Financial advisers, like society at large, get an awful lot wrong about millennials — that group of 20- and 30-somethings who are an obsessive focus of generational discussion.
To a certain extent, it's not entirely advisers' fault. Seemingly endless articles spout broad and often negative generalizations about this large demographic: They are lazy, technology-dependent, disloyal, avocado-eating, participation-trophy junkies. The number of things they've supposedly "killed" are infinite and diverse. Don't expect to have lunch, a vacation, relationships, napkins, bar soap, mayonnaise, fabric softener, sex or even America itself in a future run by them.
"The word 'millennial' is constantly being spun as something negative," said Douglas Boneparth, a millennial financial adviser who works with young clients.
But advisers stand to benefit greatly from better understanding millennials, also known as Generation Y. This group is expected to overtake baby boomers as the largest living adult population in 2019, according to the Pew Research Center, positioning them as advisers' largest pool of potential clients. Advisers could also raise the value of their practices by reducing average client age.
We set out to identify — and debunk — several harmful myths about millennials that may dissuade advisers from courting and landing this important customer base.
The criticisms in this category are numerous. Common refrains are that millennials don't have money, they don't have financially complex lives and they can't be profitable clients.
"So many advisers say that there isn't enough complexity in a millennial's life to require ongoing support," said Eric Roberge, founder of Beyond Your Hammock. "What they are really saying is that they don't know how to provide financial planning to millennials and, even if they did, they don't know how to get paid on it."
Millennials — individuals born between 1981 and 1996, according to Pew Research — have plenty of financial complexity. Planning opportunities are ample, said Mr. Roberge, including: managing cash flow and debt, buying homes, merging finances with a spouse, affording childcare, balancing saving for college with investing for retirement, and starting a business.
"Student loans is a major one," and the planning can be as complicated as it is around claiming Social Security, Mr. Roberge said.
Millennials have a mountain of student-loan debt, largely due to the rising cost of education and the fact that this generation is more educated than any prior group. Those with high student debt ($50,000+) consider full repayment their No. 1 financial goal, according to a joint survey conducted by the CFA Institute and Financial Industry Regulatory Authority Inc.
Pricing for services geared toward helping clients manage student debt is possible, but won't fit into a traditional assets-under-management fee. The onus of figuring this out is on the adviser. Some advisers who serve young clients find that the cohort is willing to pay an annual or monthly retainer. Ian Bloom, owner of Open World Financial Life Planning, charges clients $200 a month for ongoing advice, for example.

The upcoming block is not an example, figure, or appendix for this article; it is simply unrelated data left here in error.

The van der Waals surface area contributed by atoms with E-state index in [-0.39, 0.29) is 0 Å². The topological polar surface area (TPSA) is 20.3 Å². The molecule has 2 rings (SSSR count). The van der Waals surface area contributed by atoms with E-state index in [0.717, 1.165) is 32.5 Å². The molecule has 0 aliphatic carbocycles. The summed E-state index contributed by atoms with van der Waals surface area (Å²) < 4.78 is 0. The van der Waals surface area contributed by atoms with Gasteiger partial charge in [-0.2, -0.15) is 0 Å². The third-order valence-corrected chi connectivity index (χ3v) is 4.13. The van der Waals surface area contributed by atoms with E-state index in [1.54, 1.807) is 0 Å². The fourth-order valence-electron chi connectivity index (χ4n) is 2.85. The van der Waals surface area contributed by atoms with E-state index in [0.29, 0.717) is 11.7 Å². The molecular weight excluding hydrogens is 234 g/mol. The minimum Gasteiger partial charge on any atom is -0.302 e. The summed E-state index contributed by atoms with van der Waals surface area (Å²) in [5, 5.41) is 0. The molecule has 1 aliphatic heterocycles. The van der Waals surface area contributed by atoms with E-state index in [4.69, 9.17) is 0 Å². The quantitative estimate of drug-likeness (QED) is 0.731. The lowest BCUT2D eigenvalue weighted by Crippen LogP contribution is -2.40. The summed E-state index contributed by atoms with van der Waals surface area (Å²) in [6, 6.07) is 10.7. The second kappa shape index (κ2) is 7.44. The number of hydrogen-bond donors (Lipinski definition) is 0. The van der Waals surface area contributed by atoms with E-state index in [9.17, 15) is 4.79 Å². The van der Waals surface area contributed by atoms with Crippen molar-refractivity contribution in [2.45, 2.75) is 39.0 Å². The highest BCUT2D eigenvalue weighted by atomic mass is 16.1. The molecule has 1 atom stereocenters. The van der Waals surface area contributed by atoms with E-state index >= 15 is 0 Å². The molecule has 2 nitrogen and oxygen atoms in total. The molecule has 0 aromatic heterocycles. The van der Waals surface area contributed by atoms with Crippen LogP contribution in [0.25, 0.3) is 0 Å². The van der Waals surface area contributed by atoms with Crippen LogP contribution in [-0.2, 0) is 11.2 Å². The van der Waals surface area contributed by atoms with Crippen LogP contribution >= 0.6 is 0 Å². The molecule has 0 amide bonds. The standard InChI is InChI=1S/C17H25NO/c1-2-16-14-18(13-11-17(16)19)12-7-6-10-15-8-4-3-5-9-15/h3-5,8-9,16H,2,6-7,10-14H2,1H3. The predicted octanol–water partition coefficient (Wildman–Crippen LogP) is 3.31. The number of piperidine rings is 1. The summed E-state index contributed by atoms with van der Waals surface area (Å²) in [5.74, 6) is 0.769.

But for advisers fixed to an AUM pay structure, there's also value in busting the myth that millennials aren't wealthy and therefore not worth their time. This isn't an entirely accurate depiction — the oldest millennials turned 37 this year, old enough to be making hefty incomes and to look into investing. Mr. Boneparth, president of Bone Fide Wealth, has a young, professional client base with salaries ranging from $400,000 to $1.2 million a year, for example.
Many millennials' ideas about money and the economy are tinted by the 2008 financial crisis. Either their early careers coincided with the stock market meltdown or they witnessed their parents' financial struggles firsthand.
The White House Council of Economic Advisers acknowledged in a 2014 report about millennials that such economic conditions could affect millennials' financial behavior and beliefs about success — after all, those who lived through the Great Depression invested less, and more conservatively.
Some research seems to bear out this theory. A recent survey from Bankrate.com found that cash is millennials' favorite long-term investment, while older generations prefer the stock market. A Vanguard Group report published in June also found millennials who started investing with the fund company after the global financial crisis were twice as likely to have zero-equity portfolios as those who started investing before the crisis.
However, financial advisers see this research in a different light.
"If anything, they're not afraid of the stock market, they're just more aware of how much risk truly exists when you're investing in the stock market," said Rob Stromberg, a millennial and head of Mountain River Financial.
The Vanguard study found that the typical millennial household in fact takes "substantial" equity risk, allocating 90% of assets to equity markets. So, rather than showing an unwillingness to invest, millennials just need some education, advisers said.
"They need help to understand the market can go down but won't necessarily drop off a cliff every time," Mr. Roberge said. "And if it does. that's a huge buying opportunity for them … they have [a long] time horizon."
Millennials stand out for their use of technology: More than nine in 10 have smartphones and 85% use social media, edging out Generation X by a few percentage points and handily beating baby boomers and the silent generation, according to Pew Research data.
Maybe that's to be expected from the generation that grew up during the ascent of the internet. However, it doesn't mean that all millennials want financial advice from an automated investment platform, or a so-called robo-adviser.